Diary of Charles Francis Adams, volume 4


Tuesday. March 1st.

The Reverend Nathaniel Langdon Frothingham in 1842, by Thomas Ball following or facing page 380[unavailable]

Nathaniel Frothingham (1793–1870) was the husband of Abigail (Brooks) Adams’ oldest sister Ann. After the death in 1830 of their mother, Mrs. Peter Chardon Brooks, the two sisters became increasingly close to one another and remained so. Their husbands, drawn together by this circumstance, seemed to find common ground on which to build a long relationship that was cordial if not intimate. During the years covered by these volumes Charles Francis Adams was in the Frothingham manse many more times than he was in any other house in Boston save his own. Frequently the Adamses were guests for meals, and Charles Francis Adams seems generally to have eaten at the Frothinghams’ when for one reason or another it was convenient for him to eat out. The two men seem not to have been naturally congenial, although Adams found Frothingham “an exceedingly amiable man” and “a man of talents.” Frothingham was the older by almost fifteen years; they differed sharply in their theological and political views and in their interpretations of American history (see volume 3:289); and although Adams was not moved by Frothingham as a pulpit orator, he listened with respect to his sermons at the First Church once or twice each Sunday that xivAdams was in Boston (see volume 3:42; below, p. 405–406, 426 and passim). They did share an absorbing interest in the classics; Frothingham’s learning was solid, and his concern for music and poetry and literature in the modern foreign languages made his conversation sufficiently cultivated to meet Adams’ exacting standards.

Frothingham succeeded William Emerson in the First Church pulpit in 1815 and remained the Church’s minister until ill health forced his resignation in 1849. A preceptor in rhetoric and oratory at Harvard before he began his First Church ministry, he retained his identification with Harvard, serving as an Overseer from 1819 to 1850. In his retirement, until he was prevented by blindness, he pursued his literary activities, publishing Sermons in 1852 and Metrical Pieces in 1855. Charles Francis Adams wrote in his diary (6 April 1870) that the estimate of Frothingham’s life and character given at his funeral in the oration by the Reverend Frederic H. Hedge “was just, discriminating and forcible”: “As a preacher, he could hardly be said to be popular.... The circle of his admirers was small; but those who composed it listened to him with enthusiastic delight.... The poetic beauty of his thought, the pointed aptness of his illustrations, the truth and sweetness of the sentiment, the singular and sometimes quaint selectness ... of the language, won my heart, and made him my favorite among the preachers of that day.... As a scholar, he had in his profession no superior,— scarcely a rival.... In richness and extent of intellectual culture he stood pre-eminent among his brethren.... In familiar discourse, when most at his ease, the unstudied and innate grace of his mind gave a peculiar and emphatic zest to his conversation.... His words expressed with unerring fitness the thing most fit to be expressed.” (Massachusetts Historical Society, Proceedings, 1st series, 11 [1869–1870]: 378–380; see also, Dictionary of American Biography, New York, 1928–1936; Arthur B. Ellis, History of the First Church in Boston, 1630–1880, Boston, 1880, p. 252–284.)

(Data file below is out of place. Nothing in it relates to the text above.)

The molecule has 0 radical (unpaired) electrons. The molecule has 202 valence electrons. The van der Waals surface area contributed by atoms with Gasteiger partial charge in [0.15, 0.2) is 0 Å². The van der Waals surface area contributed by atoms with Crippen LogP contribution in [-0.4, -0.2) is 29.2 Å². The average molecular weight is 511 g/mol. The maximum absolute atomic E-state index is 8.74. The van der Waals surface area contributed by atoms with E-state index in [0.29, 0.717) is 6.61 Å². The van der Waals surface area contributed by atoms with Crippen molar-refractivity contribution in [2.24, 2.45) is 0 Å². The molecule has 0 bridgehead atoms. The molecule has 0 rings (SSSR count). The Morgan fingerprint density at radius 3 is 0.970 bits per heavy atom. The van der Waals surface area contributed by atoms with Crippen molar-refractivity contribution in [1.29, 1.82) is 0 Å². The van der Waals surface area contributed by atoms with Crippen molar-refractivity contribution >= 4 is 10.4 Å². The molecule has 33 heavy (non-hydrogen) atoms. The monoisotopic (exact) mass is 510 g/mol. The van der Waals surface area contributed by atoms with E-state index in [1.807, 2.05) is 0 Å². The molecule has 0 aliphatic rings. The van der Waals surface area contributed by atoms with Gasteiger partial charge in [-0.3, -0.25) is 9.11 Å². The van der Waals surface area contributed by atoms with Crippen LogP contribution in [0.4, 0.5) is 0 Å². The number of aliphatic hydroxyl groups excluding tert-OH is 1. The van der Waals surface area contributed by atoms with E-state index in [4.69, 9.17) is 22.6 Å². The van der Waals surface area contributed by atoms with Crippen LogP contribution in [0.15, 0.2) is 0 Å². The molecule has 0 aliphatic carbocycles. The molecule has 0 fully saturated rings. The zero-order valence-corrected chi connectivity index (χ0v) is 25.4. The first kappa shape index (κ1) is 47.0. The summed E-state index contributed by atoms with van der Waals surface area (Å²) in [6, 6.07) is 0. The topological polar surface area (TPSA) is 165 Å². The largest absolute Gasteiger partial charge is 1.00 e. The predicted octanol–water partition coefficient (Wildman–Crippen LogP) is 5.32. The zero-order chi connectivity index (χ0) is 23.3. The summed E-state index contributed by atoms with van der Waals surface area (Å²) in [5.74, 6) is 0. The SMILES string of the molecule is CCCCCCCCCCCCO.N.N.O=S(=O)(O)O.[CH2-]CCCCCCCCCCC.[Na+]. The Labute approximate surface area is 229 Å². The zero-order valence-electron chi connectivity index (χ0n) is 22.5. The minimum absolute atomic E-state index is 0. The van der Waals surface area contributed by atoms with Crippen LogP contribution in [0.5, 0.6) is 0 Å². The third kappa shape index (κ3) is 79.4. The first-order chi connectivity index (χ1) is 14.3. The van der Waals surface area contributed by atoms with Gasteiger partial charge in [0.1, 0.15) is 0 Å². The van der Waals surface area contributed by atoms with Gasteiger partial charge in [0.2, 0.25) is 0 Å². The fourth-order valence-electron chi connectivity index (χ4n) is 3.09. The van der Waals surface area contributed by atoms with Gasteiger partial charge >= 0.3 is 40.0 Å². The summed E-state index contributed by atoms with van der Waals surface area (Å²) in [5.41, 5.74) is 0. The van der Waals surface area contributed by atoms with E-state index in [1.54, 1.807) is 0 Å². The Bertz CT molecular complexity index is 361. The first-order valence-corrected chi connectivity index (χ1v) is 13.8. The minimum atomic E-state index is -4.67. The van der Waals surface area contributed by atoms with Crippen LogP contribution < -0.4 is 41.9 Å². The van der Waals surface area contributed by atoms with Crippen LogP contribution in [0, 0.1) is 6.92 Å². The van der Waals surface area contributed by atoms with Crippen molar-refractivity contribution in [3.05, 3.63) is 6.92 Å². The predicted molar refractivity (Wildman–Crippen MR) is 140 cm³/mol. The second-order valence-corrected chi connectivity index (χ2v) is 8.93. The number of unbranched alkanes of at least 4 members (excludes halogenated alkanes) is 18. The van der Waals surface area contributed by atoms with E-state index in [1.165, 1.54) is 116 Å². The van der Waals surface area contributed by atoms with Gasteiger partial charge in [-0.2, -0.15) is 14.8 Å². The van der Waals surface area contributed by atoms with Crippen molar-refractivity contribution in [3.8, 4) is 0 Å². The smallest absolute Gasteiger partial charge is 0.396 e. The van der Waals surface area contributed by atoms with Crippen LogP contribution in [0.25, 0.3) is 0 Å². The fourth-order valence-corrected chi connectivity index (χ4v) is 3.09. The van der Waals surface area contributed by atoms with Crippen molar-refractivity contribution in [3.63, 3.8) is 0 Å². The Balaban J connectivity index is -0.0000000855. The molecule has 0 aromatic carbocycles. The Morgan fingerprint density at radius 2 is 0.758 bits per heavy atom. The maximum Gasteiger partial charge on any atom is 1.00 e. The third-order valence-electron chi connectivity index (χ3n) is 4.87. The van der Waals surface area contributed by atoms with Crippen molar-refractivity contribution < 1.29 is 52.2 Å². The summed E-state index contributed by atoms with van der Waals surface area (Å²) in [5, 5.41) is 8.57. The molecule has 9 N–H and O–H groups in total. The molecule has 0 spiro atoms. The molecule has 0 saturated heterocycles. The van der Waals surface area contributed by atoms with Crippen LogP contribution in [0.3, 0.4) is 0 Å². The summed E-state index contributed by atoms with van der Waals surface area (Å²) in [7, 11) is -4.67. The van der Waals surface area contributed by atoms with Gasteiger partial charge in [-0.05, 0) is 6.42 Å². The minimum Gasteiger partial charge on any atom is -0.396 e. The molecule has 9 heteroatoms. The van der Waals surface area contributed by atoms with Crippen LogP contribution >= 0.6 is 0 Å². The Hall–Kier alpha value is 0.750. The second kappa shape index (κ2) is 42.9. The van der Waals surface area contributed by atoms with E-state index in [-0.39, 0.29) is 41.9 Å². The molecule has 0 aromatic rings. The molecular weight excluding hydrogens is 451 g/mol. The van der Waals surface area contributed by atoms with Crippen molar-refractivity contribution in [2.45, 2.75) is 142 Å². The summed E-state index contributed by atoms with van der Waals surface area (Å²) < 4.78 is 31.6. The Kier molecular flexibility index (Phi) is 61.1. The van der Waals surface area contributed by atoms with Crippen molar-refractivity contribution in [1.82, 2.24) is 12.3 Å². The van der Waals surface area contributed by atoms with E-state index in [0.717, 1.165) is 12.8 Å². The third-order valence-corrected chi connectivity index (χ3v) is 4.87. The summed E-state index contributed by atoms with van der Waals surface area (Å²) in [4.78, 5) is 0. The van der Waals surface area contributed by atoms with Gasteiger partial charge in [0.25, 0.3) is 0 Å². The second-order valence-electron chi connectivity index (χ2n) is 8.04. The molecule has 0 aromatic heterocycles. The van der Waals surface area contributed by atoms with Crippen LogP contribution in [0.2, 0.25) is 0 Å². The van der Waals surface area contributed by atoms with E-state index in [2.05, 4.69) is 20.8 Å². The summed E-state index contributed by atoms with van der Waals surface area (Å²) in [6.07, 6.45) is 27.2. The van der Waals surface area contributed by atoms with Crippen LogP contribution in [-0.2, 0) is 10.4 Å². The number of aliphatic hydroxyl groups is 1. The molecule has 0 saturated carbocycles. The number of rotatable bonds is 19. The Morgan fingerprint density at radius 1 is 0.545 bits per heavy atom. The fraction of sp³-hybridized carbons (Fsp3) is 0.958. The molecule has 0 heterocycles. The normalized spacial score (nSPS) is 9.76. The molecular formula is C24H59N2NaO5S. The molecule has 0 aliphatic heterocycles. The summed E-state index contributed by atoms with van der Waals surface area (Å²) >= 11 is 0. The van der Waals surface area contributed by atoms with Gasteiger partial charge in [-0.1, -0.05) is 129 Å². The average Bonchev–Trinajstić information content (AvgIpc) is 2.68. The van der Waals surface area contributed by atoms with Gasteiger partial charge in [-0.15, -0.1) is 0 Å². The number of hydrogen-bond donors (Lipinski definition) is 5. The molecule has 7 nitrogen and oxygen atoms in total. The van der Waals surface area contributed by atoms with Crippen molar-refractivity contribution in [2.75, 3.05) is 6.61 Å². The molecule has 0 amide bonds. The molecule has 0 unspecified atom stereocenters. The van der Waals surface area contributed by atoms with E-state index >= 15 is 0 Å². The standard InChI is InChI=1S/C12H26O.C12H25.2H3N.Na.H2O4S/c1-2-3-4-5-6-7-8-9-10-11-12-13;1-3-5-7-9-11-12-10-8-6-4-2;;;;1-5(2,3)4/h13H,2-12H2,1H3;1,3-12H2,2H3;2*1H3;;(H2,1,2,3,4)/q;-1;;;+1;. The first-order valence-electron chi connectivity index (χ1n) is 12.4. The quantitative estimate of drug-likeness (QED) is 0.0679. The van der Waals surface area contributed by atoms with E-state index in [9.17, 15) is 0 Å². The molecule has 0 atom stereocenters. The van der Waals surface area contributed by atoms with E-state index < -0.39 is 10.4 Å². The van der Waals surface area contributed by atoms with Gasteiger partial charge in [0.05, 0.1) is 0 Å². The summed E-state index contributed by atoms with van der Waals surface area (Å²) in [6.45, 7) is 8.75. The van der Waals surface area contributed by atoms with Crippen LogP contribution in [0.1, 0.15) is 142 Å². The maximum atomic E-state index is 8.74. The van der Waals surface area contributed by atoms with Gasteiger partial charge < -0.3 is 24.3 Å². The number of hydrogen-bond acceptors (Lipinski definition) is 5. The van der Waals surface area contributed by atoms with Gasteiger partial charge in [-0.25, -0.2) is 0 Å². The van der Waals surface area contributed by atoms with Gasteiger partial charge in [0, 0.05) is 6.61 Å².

Charles Francis Adams, returning from the funeral services and mindful of their long association, wrote: “I walked home meditating on the time when I first knew him in connection with the sunniest hours of my life, on the steady good will that prevailed between us all through middle life, and lastly on the fading of the scene” (Diary, 6 April 1870).

The portrait of Frothingham here reproduced hangs in the office wing of the First Church in Boston. (Photograph by George M. Cushing Jr.) It was painted in 1842 by Thomas Ball (1819–1911), who is better known as a sculptor than as a painter. He maintained a studio in Boston from 1837 to 1853 and exhibited at the Boston Athenaeum almost every year from 1840 to 1867. (George C. Groce and David H. Wallace, The New-York Historical Society’s Dictionary of American Artists, 1564–1860, New Haven and London, 1957; Dictionary of American Biography, New York, 1928–1936; Mabel M. Swan, The Athenaeum Gallery, 1827–1873, Boston, 1940, p. 179–180, 199.)

Courtesy of the Trustees of the First Church, Boston.